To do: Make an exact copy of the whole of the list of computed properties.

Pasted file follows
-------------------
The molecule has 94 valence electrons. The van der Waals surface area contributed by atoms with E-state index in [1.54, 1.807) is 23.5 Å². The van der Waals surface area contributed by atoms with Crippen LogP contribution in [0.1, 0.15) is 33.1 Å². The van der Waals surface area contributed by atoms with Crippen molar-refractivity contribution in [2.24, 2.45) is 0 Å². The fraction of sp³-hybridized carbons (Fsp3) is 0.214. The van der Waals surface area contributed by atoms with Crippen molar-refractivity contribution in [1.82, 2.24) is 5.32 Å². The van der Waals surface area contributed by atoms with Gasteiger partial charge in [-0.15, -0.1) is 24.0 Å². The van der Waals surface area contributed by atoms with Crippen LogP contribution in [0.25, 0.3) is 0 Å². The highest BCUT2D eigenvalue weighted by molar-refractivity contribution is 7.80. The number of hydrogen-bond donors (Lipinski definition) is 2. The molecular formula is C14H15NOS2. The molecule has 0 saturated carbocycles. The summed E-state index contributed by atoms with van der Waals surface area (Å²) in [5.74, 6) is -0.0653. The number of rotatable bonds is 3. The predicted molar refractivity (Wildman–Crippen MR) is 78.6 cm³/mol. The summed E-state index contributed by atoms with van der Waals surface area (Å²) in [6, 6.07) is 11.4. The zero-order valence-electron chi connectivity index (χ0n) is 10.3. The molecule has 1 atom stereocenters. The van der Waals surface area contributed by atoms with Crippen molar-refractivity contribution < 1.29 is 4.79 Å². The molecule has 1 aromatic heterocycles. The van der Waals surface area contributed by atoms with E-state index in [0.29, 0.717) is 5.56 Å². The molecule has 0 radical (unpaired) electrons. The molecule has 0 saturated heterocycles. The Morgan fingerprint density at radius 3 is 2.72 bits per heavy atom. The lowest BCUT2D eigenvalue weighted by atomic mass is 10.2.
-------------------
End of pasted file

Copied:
The molecule has 94 valence electrons. The van der Waals surface area contributed by atoms with E-state index in [1.54, 1.807) is 23.5 Å². The van der Waals surface area contributed by atoms with Crippen LogP contribution in [0.1, 0.15) is 33.1 Å². The van der Waals surface area contributed by atoms with Crippen molar-refractivity contribution in [2.24, 2.45) is 0 Å². The fraction of sp³-hybridized carbons (Fsp3) is 0.214. The van der Waals surface area contributed by atoms with Crippen molar-refractivity contribution in [1.82, 2.24) is 5.32 Å². The van der Waals surface area contributed by atoms with Gasteiger partial charge in [-0.15, -0.1) is 24.0 Å². The van der Waals surface area contributed by atoms with Crippen LogP contribution in [0.25, 0.3) is 0 Å². The highest BCUT2D eigenvalue weighted by molar-refractivity contribution is 7.80. The number of hydrogen-bond donors (Lipinski definition) is 2. The molecular formula is C14H15NOS2. The molecule has 0 saturated carbocycles. The summed E-state index contributed by atoms with van der Waals surface area (Å²) in [5.74, 6) is -0.0653. The number of rotatable bonds is 3. The predicted molar refractivity (Wildman–Crippen MR) is 78.6 cm³/mol. The summed E-state index contributed by atoms with van der Waals surface area (Å²) in [6, 6.07) is 11.4. The zero-order valence-electron chi connectivity index (χ0n) is 10.3. The molecule has 1 atom stereocenters. The van der Waals surface area contributed by atoms with Crippen molar-refractivity contribution < 1.29 is 4.79 Å². The molecule has 1 aromatic heterocycles. The van der Waals surface area contributed by atoms with E-state index in [0.29, 0.717) is 5.56 Å². The molecule has 0 radical (unpaired) electrons. The molecule has 0 saturated heterocycles. The Morgan fingerprint density at radius 3 is 2.72 bits per heavy atom. The lowest BCUT2D eigenvalue weighted by atomic mass is 10.2.